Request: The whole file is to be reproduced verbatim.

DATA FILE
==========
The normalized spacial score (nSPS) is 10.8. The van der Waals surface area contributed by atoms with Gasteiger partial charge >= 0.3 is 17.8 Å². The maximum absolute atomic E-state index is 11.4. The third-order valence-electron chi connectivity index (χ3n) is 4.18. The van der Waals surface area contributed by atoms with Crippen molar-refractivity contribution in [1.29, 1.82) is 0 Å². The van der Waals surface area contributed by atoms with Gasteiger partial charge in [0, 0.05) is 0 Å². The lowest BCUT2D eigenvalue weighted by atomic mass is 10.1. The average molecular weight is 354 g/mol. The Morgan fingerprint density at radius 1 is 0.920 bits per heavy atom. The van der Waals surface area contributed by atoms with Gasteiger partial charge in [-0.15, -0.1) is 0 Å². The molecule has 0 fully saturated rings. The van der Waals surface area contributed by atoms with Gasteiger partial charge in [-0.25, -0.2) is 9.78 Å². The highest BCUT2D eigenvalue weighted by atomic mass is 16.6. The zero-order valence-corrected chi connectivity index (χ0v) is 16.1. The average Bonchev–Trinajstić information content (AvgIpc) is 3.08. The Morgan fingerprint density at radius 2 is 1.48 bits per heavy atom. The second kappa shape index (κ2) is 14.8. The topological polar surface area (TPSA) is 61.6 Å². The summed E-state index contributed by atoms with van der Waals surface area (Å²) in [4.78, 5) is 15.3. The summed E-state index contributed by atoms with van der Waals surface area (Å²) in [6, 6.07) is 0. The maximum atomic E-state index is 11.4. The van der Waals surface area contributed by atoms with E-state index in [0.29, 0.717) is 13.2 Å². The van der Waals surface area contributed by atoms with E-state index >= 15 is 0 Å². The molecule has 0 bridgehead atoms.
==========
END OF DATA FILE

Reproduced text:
The normalized spacial score (nSPS) is 10.8. The van der Waals surface area contributed by atoms with Gasteiger partial charge >= 0.3 is 17.8 Å². The maximum absolute atomic E-state index is 11.4. The third-order valence-electron chi connectivity index (χ3n) is 4.18. The van der Waals surface area contributed by atoms with Crippen molar-refractivity contribution in [1.29, 1.82) is 0 Å². The van der Waals surface area contributed by atoms with Gasteiger partial charge in [0, 0.05) is 0 Å². The lowest BCUT2D eigenvalue weighted by atomic mass is 10.1. The average molecular weight is 354 g/mol. The Morgan fingerprint density at radius 1 is 0.920 bits per heavy atom. The van der Waals surface area contributed by atoms with Gasteiger partial charge in [-0.15, -0.1) is 0 Å². The molecule has 0 fully saturated rings. The van der Waals surface area contributed by atoms with Gasteiger partial charge in [-0.25, -0.2) is 9.78 Å². The highest BCUT2D eigenvalue weighted by atomic mass is 16.6. The zero-order valence-corrected chi connectivity index (χ0v) is 16.1. The average Bonchev–Trinajstić information content (AvgIpc) is 3.08. The Morgan fingerprint density at radius 2 is 1.48 bits per heavy atom. The second kappa shape index (κ2) is 14.8. The topological polar surface area (TPSA) is 61.6 Å². The summed E-state index contributed by atoms with van der Waals surface area (Å²) in [4.78, 5) is 15.3. The summed E-state index contributed by atoms with van der Waals surface area (Å²) in [6, 6.07) is 0. The maximum atomic E-state index is 11.4. The van der Waals surface area contributed by atoms with E-state index in [0.29, 0.717) is 13.2 Å². The van der Waals surface area contributed by atoms with E-state index >= 15 is 0 Å². The molecule has 0 bridgehead atoms.